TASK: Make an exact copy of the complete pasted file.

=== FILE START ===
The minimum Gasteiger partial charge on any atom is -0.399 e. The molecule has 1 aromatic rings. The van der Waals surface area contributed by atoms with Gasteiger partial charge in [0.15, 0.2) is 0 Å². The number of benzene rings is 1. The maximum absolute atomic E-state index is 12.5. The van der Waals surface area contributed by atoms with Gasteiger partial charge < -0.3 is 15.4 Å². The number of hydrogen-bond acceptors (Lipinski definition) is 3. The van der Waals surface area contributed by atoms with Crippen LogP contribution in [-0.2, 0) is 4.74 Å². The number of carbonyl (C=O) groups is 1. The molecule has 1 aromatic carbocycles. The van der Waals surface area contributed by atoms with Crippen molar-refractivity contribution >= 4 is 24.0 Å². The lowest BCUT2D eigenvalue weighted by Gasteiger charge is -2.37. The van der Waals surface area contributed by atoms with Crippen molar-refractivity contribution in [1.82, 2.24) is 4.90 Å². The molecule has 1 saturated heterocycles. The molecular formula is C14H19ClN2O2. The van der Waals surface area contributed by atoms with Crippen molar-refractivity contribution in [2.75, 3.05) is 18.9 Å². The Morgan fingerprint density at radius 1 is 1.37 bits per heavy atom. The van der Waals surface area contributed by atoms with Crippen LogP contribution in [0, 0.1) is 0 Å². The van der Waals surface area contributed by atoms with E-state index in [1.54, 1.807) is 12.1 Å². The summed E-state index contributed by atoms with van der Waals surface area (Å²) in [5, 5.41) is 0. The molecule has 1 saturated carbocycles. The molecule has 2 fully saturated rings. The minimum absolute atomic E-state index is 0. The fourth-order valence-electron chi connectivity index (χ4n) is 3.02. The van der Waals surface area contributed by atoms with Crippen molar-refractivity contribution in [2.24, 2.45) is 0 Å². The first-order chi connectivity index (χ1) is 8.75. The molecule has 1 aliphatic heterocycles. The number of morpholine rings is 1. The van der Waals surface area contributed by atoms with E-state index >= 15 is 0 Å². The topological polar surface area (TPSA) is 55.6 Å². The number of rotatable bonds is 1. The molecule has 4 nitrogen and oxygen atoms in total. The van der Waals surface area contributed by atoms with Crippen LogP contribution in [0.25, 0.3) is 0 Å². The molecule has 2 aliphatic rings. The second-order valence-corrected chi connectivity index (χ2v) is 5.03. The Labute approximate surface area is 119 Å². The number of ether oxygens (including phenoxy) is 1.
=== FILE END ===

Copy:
The minimum Gasteiger partial charge on any atom is -0.399 e. The molecule has 1 aromatic rings. The van der Waals surface area contributed by atoms with Gasteiger partial charge in [0.15, 0.2) is 0 Å². The number of benzene rings is 1. The maximum absolute atomic E-state index is 12.5. The van der Waals surface area contributed by atoms with Gasteiger partial charge < -0.3 is 15.4 Å². The number of hydrogen-bond acceptors (Lipinski definition) is 3. The van der Waals surface area contributed by atoms with Crippen LogP contribution in [-0.2, 0) is 4.74 Å². The number of carbonyl (C=O) groups is 1. The molecule has 1 aromatic carbocycles. The van der Waals surface area contributed by atoms with Crippen molar-refractivity contribution >= 4 is 24.0 Å². The lowest BCUT2D eigenvalue weighted by Gasteiger charge is -2.37. The van der Waals surface area contributed by atoms with Crippen molar-refractivity contribution in [1.82, 2.24) is 4.90 Å². The molecule has 1 saturated heterocycles. The molecular formula is C14H19ClN2O2. The van der Waals surface area contributed by atoms with Crippen molar-refractivity contribution in [2.75, 3.05) is 18.9 Å². The Morgan fingerprint density at radius 1 is 1.37 bits per heavy atom. The van der Waals surface area contributed by atoms with Crippen LogP contribution in [0, 0.1) is 0 Å². The van der Waals surface area contributed by atoms with E-state index in [1.54, 1.807) is 12.1 Å². The summed E-state index contributed by atoms with van der Waals surface area (Å²) in [5, 5.41) is 0. The molecule has 1 saturated carbocycles. The molecule has 2 fully saturated rings. The minimum absolute atomic E-state index is 0. The fourth-order valence-electron chi connectivity index (χ4n) is 3.02. The van der Waals surface area contributed by atoms with Crippen molar-refractivity contribution in [2.24, 2.45) is 0 Å². The first-order chi connectivity index (χ1) is 8.75. The molecule has 1 aliphatic heterocycles. The number of morpholine rings is 1. The van der Waals surface area contributed by atoms with E-state index >= 15 is 0 Å². The topological polar surface area (TPSA) is 55.6 Å². The number of rotatable bonds is 1. The molecule has 4 nitrogen and oxygen atoms in total. The van der Waals surface area contributed by atoms with Crippen LogP contribution in [0.25, 0.3) is 0 Å². The molecule has 2 aliphatic rings. The second-order valence-corrected chi connectivity index (χ2v) is 5.03. The Labute approximate surface area is 119 Å². The number of ether oxygens (including phenoxy) is 1.